Tuesday, May 19, 2009
London Guardian journalist Charlie Skelton, who began his coverage of the 2009 Bilderberg conference in a jovial and mocking manner, is now warning that the horrendous treatment dished out to him by both police and undercover spies is just a taste of what we can expect in our daily lives if we allow Bilderberg’s agenda, and specifically ID cards and implantable microchips, to be implemented.
Initially setting out to cover the event in a satirical way, Skelton left Greece yesterday chilled to the bone about how he had been harassed, detained and stalked for days on end by authorities merely for taking photographs of the hotel where Bilderberg members were staying.
“My experience over the last several days in Greece has granted me a single, diamond-hard opinion,” writes Skelton, “That we must fight, fight, fight, now – right now, this second, with every cubic inch of our souls – to stop identity cards.”
I can tell you right now that the argument “If I’ve done nothing wrong, why would I worry about showing who I am?” is hogwash. Worse than that, it’s horse hockey. It’s all about the power to ask, the obligation to show, the justification of one’s existence, the power of the asker over the subservience of the asked. (Did you know that most Greek police don’t wear a number? This is an obligation that goes one way.)
I have learned this from the random searches, detentions, angry security goon proddings and thumped police desks without number that I’ve had to suffer on account of Bilderberg: I have spent the week living in a nightmare possible future and many different terrible pasts. I have had the very tiniest glimpse into a world of spot checks and unchecked security powers. And it has left me shaken. It has left me, literally, bruised.
Skelton adds that the ID card turns the citizen into a suspect and would be “the end of everything,” noting that plans are also afoot to replace the ID card with an implantable microchip for greater efficiency and tracking of the population, a subject that was up for discussion at last year’s Bilderberg Group conference.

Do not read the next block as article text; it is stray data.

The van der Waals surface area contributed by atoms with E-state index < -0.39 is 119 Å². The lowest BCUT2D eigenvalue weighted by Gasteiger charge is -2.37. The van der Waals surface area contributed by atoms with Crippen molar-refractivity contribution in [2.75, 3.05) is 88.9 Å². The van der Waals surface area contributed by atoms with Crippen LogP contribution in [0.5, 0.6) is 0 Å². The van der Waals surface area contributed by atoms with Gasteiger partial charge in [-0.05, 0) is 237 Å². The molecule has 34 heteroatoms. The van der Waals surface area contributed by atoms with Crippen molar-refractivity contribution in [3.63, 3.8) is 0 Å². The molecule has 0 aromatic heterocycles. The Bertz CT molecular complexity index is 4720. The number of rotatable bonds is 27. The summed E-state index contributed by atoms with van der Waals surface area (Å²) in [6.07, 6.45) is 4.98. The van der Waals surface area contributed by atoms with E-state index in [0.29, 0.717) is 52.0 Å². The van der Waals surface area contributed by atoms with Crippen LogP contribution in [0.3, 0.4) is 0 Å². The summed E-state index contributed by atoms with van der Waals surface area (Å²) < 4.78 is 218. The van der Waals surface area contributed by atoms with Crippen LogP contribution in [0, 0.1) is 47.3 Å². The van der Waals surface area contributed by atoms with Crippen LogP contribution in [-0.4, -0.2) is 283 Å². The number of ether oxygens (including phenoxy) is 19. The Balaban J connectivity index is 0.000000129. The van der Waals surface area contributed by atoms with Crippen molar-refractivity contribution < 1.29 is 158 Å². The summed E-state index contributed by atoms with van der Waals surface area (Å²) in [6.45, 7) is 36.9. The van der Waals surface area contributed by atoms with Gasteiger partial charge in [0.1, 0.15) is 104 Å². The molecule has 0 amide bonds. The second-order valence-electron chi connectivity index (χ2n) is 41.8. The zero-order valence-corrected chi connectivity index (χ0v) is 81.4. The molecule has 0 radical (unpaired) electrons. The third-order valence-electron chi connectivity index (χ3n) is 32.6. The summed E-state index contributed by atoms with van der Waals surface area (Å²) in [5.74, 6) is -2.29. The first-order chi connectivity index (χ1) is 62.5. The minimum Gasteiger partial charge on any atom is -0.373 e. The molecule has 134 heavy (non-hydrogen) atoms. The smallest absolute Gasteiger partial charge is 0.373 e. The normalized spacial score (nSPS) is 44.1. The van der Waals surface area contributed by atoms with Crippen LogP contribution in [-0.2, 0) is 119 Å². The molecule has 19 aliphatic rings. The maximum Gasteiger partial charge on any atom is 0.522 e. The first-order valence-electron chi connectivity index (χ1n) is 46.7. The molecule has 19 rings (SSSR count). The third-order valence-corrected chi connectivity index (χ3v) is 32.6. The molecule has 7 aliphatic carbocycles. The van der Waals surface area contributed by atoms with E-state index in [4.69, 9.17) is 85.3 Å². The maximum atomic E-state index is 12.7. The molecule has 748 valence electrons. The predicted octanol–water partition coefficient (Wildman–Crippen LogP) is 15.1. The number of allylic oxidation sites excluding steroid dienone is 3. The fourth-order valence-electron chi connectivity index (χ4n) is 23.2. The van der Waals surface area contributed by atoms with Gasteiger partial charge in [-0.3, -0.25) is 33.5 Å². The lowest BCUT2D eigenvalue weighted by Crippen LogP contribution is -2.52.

During the meeting in Washington DC, journalist Jim Tucker’s source told him that Bilderberg were discussing the microchipping of humans on a mass scale, which would be introduced under the pretext of fighting terrorism whereby the “good guys” would be allowed to travel freely from airports so long as their microchip could be scanned and the information stored in a database.
Highlighting the fact that authorities in Greece found it so easy to intimidate and harass journalists because there were so few there, Skelton is now calling for a deluge of citizen journalists to descend on Bilderberg 2010 where it is held.
“Publicity is pure salt to the giant slug of Bilderberg. So I suggest next year we turn up with a few more tubs. If the mainstream press refuses to give proper coverage to this massive annual event, then interested citizens will have to: a people’s media. Find the biggest lens you can and join us for Bilderberg 2010. No idea where it’s going to be, but there’s usually a few days’ notice,” he writes.
Bilderberg 2009 was again marked by an almost universal media blackout of around 150 of the planet’s top powerbrokers meeting in secret to steer the future of the world. A G8 summit or a World Economic Forum would attract thousands of media stories and yet Bilderberg, despite its alluring cloak and dagger secrecy which would normally attract journalists seeking a scoop like a moth to a flame, was mentioned by a mere handful of corporate media outlets. Not one U.S. news network dared touch the story.
As Skelton highlights, the more light thrown on Bilderberg’s shady activities will lead to more questions being asked of the people who attend.
“Petition newspapers to send a correspondent. Petition your MP to ask a question in parliament. This happened a few days ago in Holland. Citing an article by Paul Joseph Watson on prisonplanet.com, a Dutch MP asked in parliament about the involvement of the prime minister, the minister for European affairs and Queen Beatrix, asking them to make public any items that were on the agenda, and whether the ratification of the Lisbon treaty was discussed,” he writes.